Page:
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  • Writer's pictureGrief Specialists

The Healing Power of Honest Conversations Around Grief

Talking about your grief can help you manage your emotions more effectively

Talking about your grief

There are a lot of reasons why talking about our problems can be difficult. Many of us were brought up to keep our feelings inside, rather than let them out. Sometimes the very emotions you’re dealing with, such as guilt over something you did, or shame about how you think you’re perceived, can feel so overwhelming that you don’t want to share your true feelings.

Whatever the reason you have for keeping it all in, talking has powerful psychological benefits that might not be obvious.

Why does talking help?

When you’re dealing with negative feelings after a loss or a big change in your life, talking may seem the least productive thing you can do. However, in reality your brain and body get a lot out of talking.

When you are feeling very intense feelings — especially fear, aggression or anxiety — the amygdala, the part of the brain that, among other things, handles your fight or flight response, kicks in. It is the job of the amygdala and your limbic system to figure out if something is a threat, devise a response to that threat if necessary, and store the information in your memory so you can recognise the threat later. When you get stressed or overwhelmed, this part of your brain can take control and even override more logical thought processes.

Research from UCLA in America suggests that putting your feelings into words — a process called “affect labelling” — can reduce the response of the amygdala when you come across things that are upsetting. If you’ve ever been in a car accident, getting back into a car immediately afterwards may have felt overwhelming or even traumatic. But as you put your feelings into words and process what’s happened, you can get back in the car without having the same emotional response.

Conversations Around Grief

Writing about traumatic experiences or undergoing talk therapy had a positive impact on patients’ health and immune systems, according to another American study. It argues that holding back thoughts and emotions is stressful.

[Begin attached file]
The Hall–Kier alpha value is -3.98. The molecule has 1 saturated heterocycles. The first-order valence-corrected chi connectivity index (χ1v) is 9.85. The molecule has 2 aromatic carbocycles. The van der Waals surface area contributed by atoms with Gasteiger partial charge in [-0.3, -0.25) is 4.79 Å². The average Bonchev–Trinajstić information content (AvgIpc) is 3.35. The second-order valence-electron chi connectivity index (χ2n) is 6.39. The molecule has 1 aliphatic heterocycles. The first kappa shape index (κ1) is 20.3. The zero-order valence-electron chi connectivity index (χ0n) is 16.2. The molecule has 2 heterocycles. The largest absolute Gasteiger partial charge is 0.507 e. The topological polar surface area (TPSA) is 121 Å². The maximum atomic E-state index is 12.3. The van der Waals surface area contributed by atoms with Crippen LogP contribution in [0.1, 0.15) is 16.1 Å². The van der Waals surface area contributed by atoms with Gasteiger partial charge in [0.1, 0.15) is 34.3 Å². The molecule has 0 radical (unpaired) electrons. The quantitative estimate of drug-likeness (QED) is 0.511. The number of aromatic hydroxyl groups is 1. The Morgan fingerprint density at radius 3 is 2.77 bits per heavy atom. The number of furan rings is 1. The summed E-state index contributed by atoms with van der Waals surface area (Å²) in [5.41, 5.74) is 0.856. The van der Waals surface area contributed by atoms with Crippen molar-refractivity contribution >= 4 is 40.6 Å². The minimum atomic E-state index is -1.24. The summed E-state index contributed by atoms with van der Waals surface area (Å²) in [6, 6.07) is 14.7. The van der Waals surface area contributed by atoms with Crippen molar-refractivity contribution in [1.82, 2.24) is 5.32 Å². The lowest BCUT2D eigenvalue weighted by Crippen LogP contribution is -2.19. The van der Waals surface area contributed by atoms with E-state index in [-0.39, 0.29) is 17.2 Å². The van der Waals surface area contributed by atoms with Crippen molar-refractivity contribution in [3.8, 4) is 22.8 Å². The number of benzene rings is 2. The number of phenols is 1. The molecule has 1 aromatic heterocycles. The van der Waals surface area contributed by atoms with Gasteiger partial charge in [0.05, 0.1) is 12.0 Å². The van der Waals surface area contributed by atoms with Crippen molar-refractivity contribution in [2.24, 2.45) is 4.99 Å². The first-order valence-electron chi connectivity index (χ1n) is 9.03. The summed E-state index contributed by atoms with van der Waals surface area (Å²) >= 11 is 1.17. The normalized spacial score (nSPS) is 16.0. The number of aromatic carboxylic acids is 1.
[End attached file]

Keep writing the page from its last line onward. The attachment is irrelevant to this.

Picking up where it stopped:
You have the negative feelings either way, but you have to work to repress them. This can drain the brain and body, making you more susceptible to getting sick or just feeling awful.

None of that is to say that talking about your problems will automatically fix everything and immediately make you happy and healthy. But, like exercising, it can contribute to overall improvement in your well-being.

It can also help you understand how and why you feel the way you do, so you can manage your emotions more effectively in the future.

How can we do it better?

Crucially, not every form of talking about problems aloud can help. In fact, multiple studies examining college students, young women and working adults suggest that consistently focusing on, and talking about negative experiences in your life can have the opposite effect, making you more stressed and drawing out how long a problem affects you. To talk about your problems more constructively, there are a few key things you can do.

Choose the right people to talk to. Having a trusted friend who will support you and just listen without comparing or trying to fix you can help. If you need specific advice on a problem, find someone who has faced similar problems and, ideally, has resolved them. And if you need a lot of talk time, try spreading your conversations out to multiple people. One person can get worn out, and having a broad social support system lets you distribute that load.

Choose the right time to talk. Just as important as choosing who to talk to is when you talk to them. Your friends may want to support you, but they have their own lives. Asking if they have the time and energy to talk before unpacking your emotional bags can help you both be better equipped for the conversation.

This also means being conscious of their time. Sometimes crises happen and you might need to interrupt someone, but most supportive conversations can wait.

Talk about the good as well as the bad. Expressing how you’re feeling is healthy. Expressing yourself only when you feel down or sad isn’t. Whether you are talking to friends, partners or on social media, try to share your positive experiences and feelings when they come up.

It’s Good to Talk

Talking about these experiences can reinforce them in your brain and make it easier to break out of negative thought patterns later. Plus, it helps build your relationships with the people you are close enough to talk to.

Of course, having conversations around grief can still be messy and sometimes involves tears, but that is a perfectly normal response to loss. Although it can feel embarrassing or uncomfortable at first, the more you open up, the easier it will become to share how you feel.

If you find you’re struggling to move beyond the same story or pain, it’s probably the right time to find professional grief support.


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